Sunday, 21 November 2010

Central heating fixed by replacing synchronous motor

I mentioned the other day that our (gas-fired) central heating system had stopped working. The symptoms were these: the boiler would fire up and heat the hot water, but wouldn't heat the radiators if the central heating was "on". If CH alone was selected nothing at all happened. The boiler just sat there, pilot light on, but otherwise lifeless.


Last night, spurred on by the prospect of there being 12 people here at Christmas, I started fault-finding. I had already suspected the synchronous motor which drives the three-port valve (routing hot water from the boiler to the hot water cylinder coil or the radiators or both), so I removed it and tested it.


Fortunately I had replaced one of these in the past, so I knew what to do, even though the fitting to the valve was a slightly different design. While removing it I noticed that the leads had become brittle with the heat, and the insulation was cracking where they entered the motor housing. The motor itself was open circuit, the winding having presumably burnt out. Not good! It's designed for a high-temperature environment (obviously), so the manufacturer must have been saving money by using lower quality lead-out wires.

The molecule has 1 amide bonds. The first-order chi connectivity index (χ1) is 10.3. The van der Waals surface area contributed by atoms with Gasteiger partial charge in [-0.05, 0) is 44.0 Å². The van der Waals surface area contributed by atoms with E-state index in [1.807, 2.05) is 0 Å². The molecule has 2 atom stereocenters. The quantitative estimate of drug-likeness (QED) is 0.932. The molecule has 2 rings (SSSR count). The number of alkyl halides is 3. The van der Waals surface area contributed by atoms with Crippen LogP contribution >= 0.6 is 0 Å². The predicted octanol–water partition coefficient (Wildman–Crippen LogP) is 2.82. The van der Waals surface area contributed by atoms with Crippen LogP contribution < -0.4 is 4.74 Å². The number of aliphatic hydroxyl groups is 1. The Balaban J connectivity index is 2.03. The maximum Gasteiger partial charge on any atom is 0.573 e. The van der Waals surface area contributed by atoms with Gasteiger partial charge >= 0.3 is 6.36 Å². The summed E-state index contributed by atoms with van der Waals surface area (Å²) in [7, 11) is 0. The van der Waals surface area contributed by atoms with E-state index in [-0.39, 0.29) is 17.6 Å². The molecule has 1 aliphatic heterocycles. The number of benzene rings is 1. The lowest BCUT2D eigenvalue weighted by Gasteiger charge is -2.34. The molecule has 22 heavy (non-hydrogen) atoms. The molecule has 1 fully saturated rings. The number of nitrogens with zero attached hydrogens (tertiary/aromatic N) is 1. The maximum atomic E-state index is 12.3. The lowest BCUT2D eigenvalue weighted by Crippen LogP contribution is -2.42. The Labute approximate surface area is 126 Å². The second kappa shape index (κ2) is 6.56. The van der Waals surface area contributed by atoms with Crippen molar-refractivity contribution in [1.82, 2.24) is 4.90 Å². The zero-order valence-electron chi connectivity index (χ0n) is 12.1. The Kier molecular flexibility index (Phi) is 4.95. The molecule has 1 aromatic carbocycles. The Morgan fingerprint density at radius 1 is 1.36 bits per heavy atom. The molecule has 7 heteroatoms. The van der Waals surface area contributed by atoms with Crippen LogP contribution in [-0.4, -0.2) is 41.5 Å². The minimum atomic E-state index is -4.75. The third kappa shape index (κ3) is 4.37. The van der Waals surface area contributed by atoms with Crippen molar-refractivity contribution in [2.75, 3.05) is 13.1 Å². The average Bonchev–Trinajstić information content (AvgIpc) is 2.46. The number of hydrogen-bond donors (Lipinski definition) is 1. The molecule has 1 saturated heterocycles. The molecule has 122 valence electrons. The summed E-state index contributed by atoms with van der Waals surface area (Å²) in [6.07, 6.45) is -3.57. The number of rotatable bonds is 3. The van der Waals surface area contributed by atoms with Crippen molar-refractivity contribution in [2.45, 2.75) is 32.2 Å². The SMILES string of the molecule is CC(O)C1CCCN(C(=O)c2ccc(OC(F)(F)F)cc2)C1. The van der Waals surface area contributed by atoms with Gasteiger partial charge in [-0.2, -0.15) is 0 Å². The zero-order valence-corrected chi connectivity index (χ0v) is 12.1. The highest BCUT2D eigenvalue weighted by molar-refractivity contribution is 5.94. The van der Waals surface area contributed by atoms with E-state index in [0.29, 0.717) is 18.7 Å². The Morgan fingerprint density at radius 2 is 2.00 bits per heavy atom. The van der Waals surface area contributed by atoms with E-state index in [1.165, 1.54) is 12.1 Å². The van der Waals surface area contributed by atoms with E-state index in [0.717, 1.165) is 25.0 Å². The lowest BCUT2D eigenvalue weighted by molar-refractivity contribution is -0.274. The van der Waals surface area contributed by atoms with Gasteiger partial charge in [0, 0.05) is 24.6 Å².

The motorised valve in the photo is the one I removed four years ago after it had done 16 years' service and disintegrated internally. During that time I had had to replace its synchronous motor: it was that (relatively new) replacement which I re-installed yesterday. Now the system is up-and-running again.

6 comments:

Captain Ahab said...

Halfie
Is the round synchronous motor a bit that fits inside the box housing? When mine failed I never thought to replace an element and instead I simply removed the whole three way junction, complete with electronog valve, and bolted a while new one on. It was about 18 years old so it didnt owe me anything.
It was exactly the component I thought you were referring to.

Anonymous said...

Do you mean the house is going to be warm enough for us not to wear our fleeces? That IS good news.

H.S.

Halfie said...

Andy, yes. Once you've loosened the screw which holds the aluminium cover, and removed the cover, there are just two small screws holding the motor (or just one screw and a lug you have to bend out of the way in the Tower brand replacement, the one I fitted four years ago). The motor just lifts off. What you can't see in the photo is the small gear wheel sticking out underneath the motor housing. This engages with a toothed curved piece of metal which drives the valve.

H.S., I'd suggest you bring your fleeces anyway. Our house doesn't get as warm as yours! We will have the woodburner going, though.

Jan said...

What a clever husband I have!

H.S., I wouldn't bank on it! I wear a fleece all the time in the winter. Anyway, what's wrong with fleeces? Lovely comfortable garments!

Anonymous said...

In that case, I shall bring my thermals!

H.S.

Jan said...

Good idea!